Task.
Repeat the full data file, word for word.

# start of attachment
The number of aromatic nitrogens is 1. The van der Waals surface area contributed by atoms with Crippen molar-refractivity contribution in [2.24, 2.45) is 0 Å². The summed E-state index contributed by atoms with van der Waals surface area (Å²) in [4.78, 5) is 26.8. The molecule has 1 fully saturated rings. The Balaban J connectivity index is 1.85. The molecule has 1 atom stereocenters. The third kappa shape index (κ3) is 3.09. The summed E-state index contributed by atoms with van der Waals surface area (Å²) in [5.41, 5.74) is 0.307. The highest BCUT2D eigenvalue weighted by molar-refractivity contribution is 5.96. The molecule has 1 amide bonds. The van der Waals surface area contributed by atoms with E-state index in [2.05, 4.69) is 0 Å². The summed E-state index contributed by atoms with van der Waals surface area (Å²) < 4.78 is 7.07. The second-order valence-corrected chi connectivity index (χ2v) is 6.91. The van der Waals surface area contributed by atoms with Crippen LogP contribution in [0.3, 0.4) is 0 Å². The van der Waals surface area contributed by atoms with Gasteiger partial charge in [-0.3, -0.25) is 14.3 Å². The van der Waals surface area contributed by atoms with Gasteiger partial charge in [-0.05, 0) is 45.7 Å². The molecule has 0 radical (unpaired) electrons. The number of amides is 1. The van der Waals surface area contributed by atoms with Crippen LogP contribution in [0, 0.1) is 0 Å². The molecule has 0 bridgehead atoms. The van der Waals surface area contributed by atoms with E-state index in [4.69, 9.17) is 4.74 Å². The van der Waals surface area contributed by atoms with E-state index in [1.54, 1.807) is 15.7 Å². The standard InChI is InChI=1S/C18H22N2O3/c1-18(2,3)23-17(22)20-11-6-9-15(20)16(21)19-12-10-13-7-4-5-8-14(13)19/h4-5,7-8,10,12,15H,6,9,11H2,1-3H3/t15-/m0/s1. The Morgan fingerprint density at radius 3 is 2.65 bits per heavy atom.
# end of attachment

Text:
The number of aromatic nitrogens is 1. The van der Waals surface area contributed by atoms with Crippen molar-refractivity contribution in [2.24, 2.45) is 0 Å². The summed E-state index contributed by atoms with van der Waals surface area (Å²) in [4.78, 5) is 26.8. The molecule has 1 fully saturated rings. The Balaban J connectivity index is 1.85. The molecule has 1 atom stereocenters. The third kappa shape index (κ3) is 3.09. The summed E-state index contributed by atoms with van der Waals surface area (Å²) in [5.41, 5.74) is 0.307. The highest BCUT2D eigenvalue weighted by molar-refractivity contribution is 5.96. The molecule has 1 amide bonds. The van der Waals surface area contributed by atoms with E-state index in [2.05, 4.69) is 0 Å². The summed E-state index contributed by atoms with van der Waals surface area (Å²) < 4.78 is 7.07. The second-order valence-corrected chi connectivity index (χ2v) is 6.91. The van der Waals surface area contributed by atoms with Crippen LogP contribution in [0.3, 0.4) is 0 Å². The van der Waals surface area contributed by atoms with Gasteiger partial charge in [-0.3, -0.25) is 14.3 Å². The van der Waals surface area contributed by atoms with Gasteiger partial charge in [-0.05, 0) is 45.7 Å². The molecule has 0 radical (unpaired) electrons. The number of amides is 1. The van der Waals surface area contributed by atoms with Crippen LogP contribution in [0, 0.1) is 0 Å². The molecule has 0 bridgehead atoms. The van der Waals surface area contributed by atoms with E-state index in [4.69, 9.17) is 4.74 Å². The van der Waals surface area contributed by atoms with E-state index in [1.54, 1.807) is 15.7 Å². The standard InChI is InChI=1S/C18H22N2O3/c1-18(2,3)23-17(22)20-11-6-9-15(20)16(21)19-12-10-13-7-4-5-8-14(13)19/h4-5,7-8,10,12,15H,6,9,11H2,1-3H3/t15-/m0/s1. The Morgan fingerprint density at radius 3 is 2.65 bits per heavy atom.